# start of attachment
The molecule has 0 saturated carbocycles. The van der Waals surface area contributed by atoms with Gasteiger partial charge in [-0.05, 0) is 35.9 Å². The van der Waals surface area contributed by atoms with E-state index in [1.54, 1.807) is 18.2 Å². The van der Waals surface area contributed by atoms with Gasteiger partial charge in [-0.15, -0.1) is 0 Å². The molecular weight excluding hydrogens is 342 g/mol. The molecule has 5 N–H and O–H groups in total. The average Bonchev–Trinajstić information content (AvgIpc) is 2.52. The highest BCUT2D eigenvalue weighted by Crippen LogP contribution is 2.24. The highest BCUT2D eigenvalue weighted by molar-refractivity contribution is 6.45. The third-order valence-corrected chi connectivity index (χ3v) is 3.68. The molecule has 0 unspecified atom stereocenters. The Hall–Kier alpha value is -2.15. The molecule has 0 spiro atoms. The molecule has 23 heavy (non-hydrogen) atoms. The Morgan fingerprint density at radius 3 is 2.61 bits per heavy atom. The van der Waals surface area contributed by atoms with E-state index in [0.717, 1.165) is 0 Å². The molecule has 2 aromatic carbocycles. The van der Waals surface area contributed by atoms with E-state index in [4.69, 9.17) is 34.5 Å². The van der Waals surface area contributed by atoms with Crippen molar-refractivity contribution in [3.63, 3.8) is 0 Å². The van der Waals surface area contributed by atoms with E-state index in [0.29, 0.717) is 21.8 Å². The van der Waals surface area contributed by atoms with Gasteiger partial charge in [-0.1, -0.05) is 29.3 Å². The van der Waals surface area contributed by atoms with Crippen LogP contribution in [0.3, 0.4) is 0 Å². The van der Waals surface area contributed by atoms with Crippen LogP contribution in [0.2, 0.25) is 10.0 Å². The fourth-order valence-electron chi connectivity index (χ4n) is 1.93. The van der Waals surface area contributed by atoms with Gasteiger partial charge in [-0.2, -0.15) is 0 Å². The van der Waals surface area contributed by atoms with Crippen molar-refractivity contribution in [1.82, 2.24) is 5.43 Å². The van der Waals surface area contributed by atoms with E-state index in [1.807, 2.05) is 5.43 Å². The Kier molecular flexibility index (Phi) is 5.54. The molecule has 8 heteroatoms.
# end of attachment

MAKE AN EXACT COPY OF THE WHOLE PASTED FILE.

The molecule has 0 saturated carbocycles. The van der Waals surface area contributed by atoms with Gasteiger partial charge in [-0.05, 0) is 35.9 Å². The van der Waals surface area contributed by atoms with E-state index in [1.54, 1.807) is 18.2 Å². The van der Waals surface area contributed by atoms with Gasteiger partial charge in [-0.15, -0.1) is 0 Å². The molecular weight excluding hydrogens is 342 g/mol. The molecule has 5 N–H and O–H groups in total. The average Bonchev–Trinajstić information content (AvgIpc) is 2.52. The highest BCUT2D eigenvalue weighted by Crippen LogP contribution is 2.24. The highest BCUT2D eigenvalue weighted by molar-refractivity contribution is 6.45. The third-order valence-corrected chi connectivity index (χ3v) is 3.68. The molecule has 0 unspecified atom stereocenters. The Hall–Kier alpha value is -2.15. The molecule has 0 spiro atoms. The molecule has 23 heavy (non-hydrogen) atoms. The Morgan fingerprint density at radius 3 is 2.61 bits per heavy atom. The van der Waals surface area contributed by atoms with E-state index in [0.717, 1.165) is 0 Å². The molecule has 2 aromatic carbocycles. The van der Waals surface area contributed by atoms with E-state index in [4.69, 9.17) is 34.5 Å². The van der Waals surface area contributed by atoms with Crippen molar-refractivity contribution in [3.63, 3.8) is 0 Å². The van der Waals surface area contributed by atoms with E-state index in [0.29, 0.717) is 21.8 Å². The van der Waals surface area contributed by atoms with Gasteiger partial charge in [-0.1, -0.05) is 29.3 Å². The van der Waals surface area contributed by atoms with Crippen LogP contribution in [0.3, 0.4) is 0 Å². The van der Waals surface area contributed by atoms with Crippen LogP contribution in [0.2, 0.25) is 10.0 Å². The fourth-order valence-electron chi connectivity index (χ4n) is 1.93. The van der Waals surface area contributed by atoms with Gasteiger partial charge in [-0.2, -0.15) is 0 Å². The van der Waals surface area contributed by atoms with Crippen molar-refractivity contribution in [1.82, 2.24) is 5.43 Å². The van der Waals surface area contributed by atoms with E-state index in [1.807, 2.05) is 5.43 Å². The Kier molecular flexibility index (Phi) is 5.54. The molecule has 8 heteroatoms.